It seems that the Philadelphia Archdiocese and its review board have put a lot of effort into determining whether charges of clerical sex abuse are "credible," what exactly constitutes a "sexual crime," and whether accused priests should be returned to ministry ("Head of Philly priest sex-abuse review panel criticizes her church leaders," Saturday).
Does anyone care to get to the root of the problem? Instead of reacting to priests' committing sexual crimes against children, perhaps someone - even a "review board" - should try to learn why there are so many pedophile priests in the first place. Perhaps the priesthood attracts pedophiles because of the access to children it provides, along with the ease of committing sexual crimes without consequences, to say nothing of the church's apparent assumption that U.S. law does not always apply to priests. If any of this is so, the church should try harder to prevent these criminals from entering the priesthood.
In other words, stop reacting to the problem and be proactive to end this disaster once and for all.
Michele Dailey Baccare
George Anastasia's article, "Nearly 200 rally against Phila. School budget cuts" (Monday), was inspiring.
The Philadelphia public school system is all that I have for my two children at this time. It's sad that our government at both the state and local levels seems uninterested in our children's future. These budget cuts will put our children at a significant disadvantage; advanced programs, full-day kindergarten, arts, and music programs are all on the chopping block.
We need to keep fighting for the Philadelphia public schools, and standing up for what's right for our children, not just mine, but all the city's children, because they are our future leaders.
As a senior at a Philadelphia public high school, I agree completely with Monday's editorial "Bad budget for education." Our schools are already struggling to make ends meet, and these budget cuts will only make things worse.
I have heard, for example, that the schools are considering cutting the program that provides students with TransPasses to get to and from school. Without these passes, many students will not be able to afford to get to school every day.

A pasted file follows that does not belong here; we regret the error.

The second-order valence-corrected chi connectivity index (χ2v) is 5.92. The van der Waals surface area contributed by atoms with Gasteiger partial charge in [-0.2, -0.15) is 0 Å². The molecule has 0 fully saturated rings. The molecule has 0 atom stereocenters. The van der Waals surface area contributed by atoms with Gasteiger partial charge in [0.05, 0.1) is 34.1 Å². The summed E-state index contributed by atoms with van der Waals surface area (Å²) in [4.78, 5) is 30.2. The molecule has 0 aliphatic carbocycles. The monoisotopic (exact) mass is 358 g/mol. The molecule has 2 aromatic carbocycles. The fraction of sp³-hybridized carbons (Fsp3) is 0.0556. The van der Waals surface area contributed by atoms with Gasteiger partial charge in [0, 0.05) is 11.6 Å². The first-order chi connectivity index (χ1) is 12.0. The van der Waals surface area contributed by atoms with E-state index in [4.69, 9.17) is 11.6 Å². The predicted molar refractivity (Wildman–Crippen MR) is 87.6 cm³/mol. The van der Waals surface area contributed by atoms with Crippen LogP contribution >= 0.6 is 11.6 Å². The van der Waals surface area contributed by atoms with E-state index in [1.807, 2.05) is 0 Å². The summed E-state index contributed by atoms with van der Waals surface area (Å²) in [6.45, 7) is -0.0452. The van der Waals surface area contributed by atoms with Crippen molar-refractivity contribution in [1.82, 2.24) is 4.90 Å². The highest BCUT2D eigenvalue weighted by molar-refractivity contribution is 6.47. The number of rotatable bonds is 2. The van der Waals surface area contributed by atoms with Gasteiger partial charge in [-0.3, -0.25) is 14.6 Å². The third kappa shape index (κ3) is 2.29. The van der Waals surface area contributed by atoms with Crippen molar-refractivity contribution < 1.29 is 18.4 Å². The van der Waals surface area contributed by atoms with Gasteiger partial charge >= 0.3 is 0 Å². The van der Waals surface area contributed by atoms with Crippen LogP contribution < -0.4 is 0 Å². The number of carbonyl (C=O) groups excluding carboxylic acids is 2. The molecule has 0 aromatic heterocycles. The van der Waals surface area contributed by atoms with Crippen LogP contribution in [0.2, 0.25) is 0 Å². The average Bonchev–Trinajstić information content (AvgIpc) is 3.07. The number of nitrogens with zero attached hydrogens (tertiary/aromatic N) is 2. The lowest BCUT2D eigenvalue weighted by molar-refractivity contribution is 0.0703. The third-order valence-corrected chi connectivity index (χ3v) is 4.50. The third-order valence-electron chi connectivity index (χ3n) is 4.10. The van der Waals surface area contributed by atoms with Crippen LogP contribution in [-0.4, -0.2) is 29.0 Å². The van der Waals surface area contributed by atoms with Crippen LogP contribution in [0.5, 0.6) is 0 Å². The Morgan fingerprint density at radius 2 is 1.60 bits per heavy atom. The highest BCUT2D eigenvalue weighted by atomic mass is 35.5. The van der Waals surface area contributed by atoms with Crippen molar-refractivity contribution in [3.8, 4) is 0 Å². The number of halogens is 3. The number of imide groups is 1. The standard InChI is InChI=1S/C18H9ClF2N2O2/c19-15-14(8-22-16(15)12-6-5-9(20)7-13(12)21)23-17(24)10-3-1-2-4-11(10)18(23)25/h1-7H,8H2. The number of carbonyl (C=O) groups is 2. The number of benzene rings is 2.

Education should not be a luxury affordable only by the wealthy.
A letter on Saturday ("Some questions for orchestra's board") suggests that we longtime subscribers to the Philadelphia Orchestra may now be among its creditors. But are we not also indebted to the musicians? After all, they produce the sound. The rest of the association is management and support employees. How good are these musicians? Well, as openings appear in other major orchestras and players disappear, we will find out, won't we? And what will we have then? Just another symphony orchestra? Maybe.
The basic problem is spending money the orchestra doesn't have. The solution? Stop doing it. Cut out avoidable expenses. Trips. Expensive guest conductors and artists. Concentrate on preserving the musicians. Use the principal chairs as soloists; they are among the finest musicians in the world. Lose them, and there goes the Philadelphia Orchestra.
Linda Loyd's article on May 13 couldn't have been more correct ("US Airways ranks high in federal report, low with fliers"). I've stayed with USAir from the beginning, and fully agree that it has greatly improved. I fly on business each week all over the country. Although I never check my bags on any airline, I have heard from those who do how good USAir's baggage service is.
As the airline has replaced older aircraft, the quality of the planes' interiors has improved as well. The Embraer planes are a vast improvement over the CanadAir Regional Jets.
I am pleased to learn that Pennsylvanians are unlikely to choose the death penalty ("Rarely used, Pennsylvania's death penalty remains a headache on both sides of the debate," Sunday).
But why do people think life without parole is a better option? Consider the case of Sharon Wiggins, sentenced to death at 17 in 1968, then to life without parole three years later. She is now in her 43d year at the women's prison in Muncy. Isn't this a death sentence? Life with the possibility of parole should always be an option.
I must take issue with the unjustified suggestion of self-dealing directed at Robert Archie, who has spent two years as School Reform Commission chairman, and a lifetime prior to that, passionately trying to improve city schools. Though unpaid, Archie works tirelessly, at great personal sacrifice, and speaks forcefully to rally support for reforms proven to be successful.
The charge of back-room dealing is irresponsible and misguided, consisting as it does of Archie's having sat down in a public room at School District headquarters to see if two charter-school plans could be coordinated to serve students.
The Inquirer should not discourage dedicated, qualified reformers from engaging in unpaid public service by taking events out of context to drum up controversy when they are only acting to make adults get along in the interests of children.
Thomas T. Loder